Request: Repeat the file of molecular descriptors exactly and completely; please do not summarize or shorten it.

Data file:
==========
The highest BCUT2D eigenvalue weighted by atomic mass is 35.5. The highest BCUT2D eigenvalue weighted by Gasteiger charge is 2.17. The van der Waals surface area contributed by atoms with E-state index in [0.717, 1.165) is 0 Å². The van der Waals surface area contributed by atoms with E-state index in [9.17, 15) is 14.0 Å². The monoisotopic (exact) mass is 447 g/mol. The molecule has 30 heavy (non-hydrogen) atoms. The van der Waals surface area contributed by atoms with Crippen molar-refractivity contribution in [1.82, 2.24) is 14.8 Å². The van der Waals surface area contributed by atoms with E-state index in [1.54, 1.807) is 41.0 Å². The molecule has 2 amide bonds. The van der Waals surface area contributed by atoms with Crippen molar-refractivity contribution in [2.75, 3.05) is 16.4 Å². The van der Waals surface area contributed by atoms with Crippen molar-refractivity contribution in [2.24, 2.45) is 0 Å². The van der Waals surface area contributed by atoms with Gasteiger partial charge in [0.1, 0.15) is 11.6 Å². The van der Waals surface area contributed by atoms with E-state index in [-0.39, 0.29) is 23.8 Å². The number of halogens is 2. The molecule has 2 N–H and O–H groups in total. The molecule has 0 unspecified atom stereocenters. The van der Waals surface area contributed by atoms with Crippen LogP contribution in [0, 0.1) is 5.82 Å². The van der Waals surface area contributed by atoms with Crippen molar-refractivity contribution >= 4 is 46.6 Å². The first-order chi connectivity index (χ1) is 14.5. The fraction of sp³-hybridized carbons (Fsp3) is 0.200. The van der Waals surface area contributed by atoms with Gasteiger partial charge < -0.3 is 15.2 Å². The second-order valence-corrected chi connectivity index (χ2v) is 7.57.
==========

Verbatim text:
The highest BCUT2D eigenvalue weighted by atomic mass is 35.5. The highest BCUT2D eigenvalue weighted by Gasteiger charge is 2.17. The van der Waals surface area contributed by atoms with E-state index in [0.717, 1.165) is 0 Å². The van der Waals surface area contributed by atoms with E-state index in [9.17, 15) is 14.0 Å². The monoisotopic (exact) mass is 447 g/mol. The molecule has 30 heavy (non-hydrogen) atoms. The van der Waals surface area contributed by atoms with Crippen molar-refractivity contribution in [1.82, 2.24) is 14.8 Å². The van der Waals surface area contributed by atoms with E-state index in [1.54, 1.807) is 41.0 Å². The molecule has 2 amide bonds. The van der Waals surface area contributed by atoms with Crippen molar-refractivity contribution in [2.75, 3.05) is 16.4 Å². The van der Waals surface area contributed by atoms with Crippen molar-refractivity contribution in [2.24, 2.45) is 0 Å². The van der Waals surface area contributed by atoms with Gasteiger partial charge in [0.1, 0.15) is 11.6 Å². The van der Waals surface area contributed by atoms with E-state index in [-0.39, 0.29) is 23.8 Å². The number of halogens is 2. The molecule has 2 N–H and O–H groups in total. The molecule has 0 unspecified atom stereocenters. The van der Waals surface area contributed by atoms with Crippen LogP contribution in [0, 0.1) is 5.82 Å². The van der Waals surface area contributed by atoms with Crippen molar-refractivity contribution >= 4 is 46.6 Å². The first-order chi connectivity index (χ1) is 14.5. The fraction of sp³-hybridized carbons (Fsp3) is 0.200. The van der Waals surface area contributed by atoms with Gasteiger partial charge < -0.3 is 15.2 Å². The second-order valence-corrected chi connectivity index (χ2v) is 7.57.